• Break the double pin header into four 8-pin segments. These are a little harder to break, so you may want to try cutting them with a side cutter. Solder them to the upper side of the board in the areas where it says “Reset/A9” and “INT/W0” (four total.)

    Install the two 8 pin cables with the 4 connectors oriented as shown in the photos.

  • Solder the Micro SD card module to the underside of the circuit board, using the orientation in the photo.

If you haven’t already (or if you didn’t choose to have your Arduino pre-programmed) you may want to upload the programming to your Arduino now. You can find the instructions on this page.

  • The next part is optional, but really enhances the operation of your Arduino! You need to connect the Micro SD Module to the SPI connector on the Arduino. Unfortunately, the pins of the SPI connector are facing down toward the circuit board, where there is no room for the connector.
  • First, solder the six pin male header to the underside of the board next to the Micro SD Module oriented as shown in the photo.
  • If you’re ok desoldering the SPI connector, go ahead and do it, and attach the six pin header connector as shown in the photo.

    If you don’t want to desolder the SPI connector, you can simply tack the header onto the top of the SPI pins. This will take some precision soldering, so use your smallest solder tip and a magnifier!

  • If you have chosen the HC-05 Bluetooth module, solder that to the underside of the circuit board. You will need to gently bend the module over so the assembly will fit in the supplied project box.

  • If you have chosen the MAX3232 DB9 serial module, solder a four-pin male header to the underside of the circuit board, in the middle of the Bluetooth connector (the Bluetooth module uses six pins, solder the header in the middle four pins.)

    Connect to the MAX3232 module to the four pins from the top of the board down: RXD, TXD, GND, +5v (or VCC.)

  • Place the front panel in the project case and mark the location of the four holes (I like to use a small drill bit to mark where the holes need to be.)

    Drill those holes with a 1/8″ (3mm) drill bit.

  • While you’re drilling holes in the project case, drill a 1/2″ (12mm) hole in the lower left area for the DC jack.

    Also drill a 1/2″ (12mm) hole a bit left of center for the USB cable.

  • Solder a short length of parallel stranded wire from the circuit board (lower left) to the power jack. The square solder pad is for the positive (center pin) wire. The other hole is for ground.

  • Plug the Arduino into the circuit board, pass the USB cable through the project box and plug it into the “Programming Port”

    When the Arduino is connected to a computer’s USB port, it will draw power from the port and will not need to be connected to a DC power supply.

  • Attach the 14mm standoff to the topside of the circuit board (with male end down) and screw it into the 20mm standoff on the underside of the circuit board.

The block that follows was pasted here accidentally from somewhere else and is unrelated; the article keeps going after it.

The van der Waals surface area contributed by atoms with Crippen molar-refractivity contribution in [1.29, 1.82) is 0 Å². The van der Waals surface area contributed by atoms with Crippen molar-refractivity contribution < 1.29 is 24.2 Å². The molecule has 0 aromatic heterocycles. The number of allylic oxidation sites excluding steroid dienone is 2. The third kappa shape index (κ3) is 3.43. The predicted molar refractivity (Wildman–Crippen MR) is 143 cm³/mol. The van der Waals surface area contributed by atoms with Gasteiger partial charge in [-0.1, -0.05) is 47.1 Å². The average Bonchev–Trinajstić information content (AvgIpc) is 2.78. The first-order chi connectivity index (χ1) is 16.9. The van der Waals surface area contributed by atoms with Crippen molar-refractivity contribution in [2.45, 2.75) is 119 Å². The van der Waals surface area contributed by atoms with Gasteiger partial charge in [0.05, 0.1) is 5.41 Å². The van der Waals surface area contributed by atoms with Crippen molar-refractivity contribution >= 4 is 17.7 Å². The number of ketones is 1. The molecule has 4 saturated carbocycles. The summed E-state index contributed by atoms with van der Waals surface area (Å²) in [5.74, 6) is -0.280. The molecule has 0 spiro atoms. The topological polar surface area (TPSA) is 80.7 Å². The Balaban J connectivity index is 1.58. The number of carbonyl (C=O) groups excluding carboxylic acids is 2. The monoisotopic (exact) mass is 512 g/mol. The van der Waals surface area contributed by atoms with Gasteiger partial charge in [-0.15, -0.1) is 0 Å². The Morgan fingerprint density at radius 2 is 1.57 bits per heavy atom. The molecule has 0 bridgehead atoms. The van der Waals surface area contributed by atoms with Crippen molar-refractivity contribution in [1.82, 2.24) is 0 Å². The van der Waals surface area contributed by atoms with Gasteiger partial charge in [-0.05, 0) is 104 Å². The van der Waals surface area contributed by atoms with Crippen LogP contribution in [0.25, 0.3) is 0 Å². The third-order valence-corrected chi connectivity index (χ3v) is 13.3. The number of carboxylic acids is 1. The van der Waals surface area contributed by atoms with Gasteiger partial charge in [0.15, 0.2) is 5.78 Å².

• Before adding the front panel, you will probably want to test you Altair. You should both attach it to the USB port of a computer, and also try powering it with the DC adapter alone. There should be virtually no boot time, the LEDs should all come on, then off, then a random set of LEDs will illuminate.

    Watch the video to see what you should expect.

  • bragginrights

  • Remove the mask from the front panel.

    I’ve found that if you remove the large piece of mask from the front panel, then soak the panel in water overnight, the rest of the mask (in the “O”, “P”, “A”, etc.) comes of fairly easy with your fingernail – in about 5 minutes you’ll have a clean panel ready to go.

  • Apply the metallic “Altair 8800” sticker. Unfortunately (beta!) the holes don’t match the screw holes exactly. Do your best!

  • Attach the front panel to the topside of the circuit board. Make sure the standoff holes line up, and the LEDs line up with the appropriate holes. Route the 8 pin ribbon cables so they stay out of the way. You will probably have to apply some force, especially around the threaded switch posts. Add the 3mm nylon screws to keep the front panel in place.

  • Copy the Altair disk files to an SD card (1MB is sufficient) and install the SD card in the Micro SD card module. The disk images are available here. From your vantage point, the card will appear upside-down.

    HINT: If you have loaded the disk images on the card and see nothing but a non-stop sequence of “c” when you access the card, you need to completely reformat the card (FAT32, be sure to select FULL format, not a quick format.)

  • Place the front panel/circuit board assembly into the project box. The male ends of the 20mm standoffs should protrude through the holes on the bottom of the project box. Secure it in place with 3mm nuts.

    If your case seems a little tight (it’s wood so it tends to expand/contract with temperature and humidity) you can easily trim it a bit with an X-Acto knife.

Congratulations! Your Altair 8800 is complete!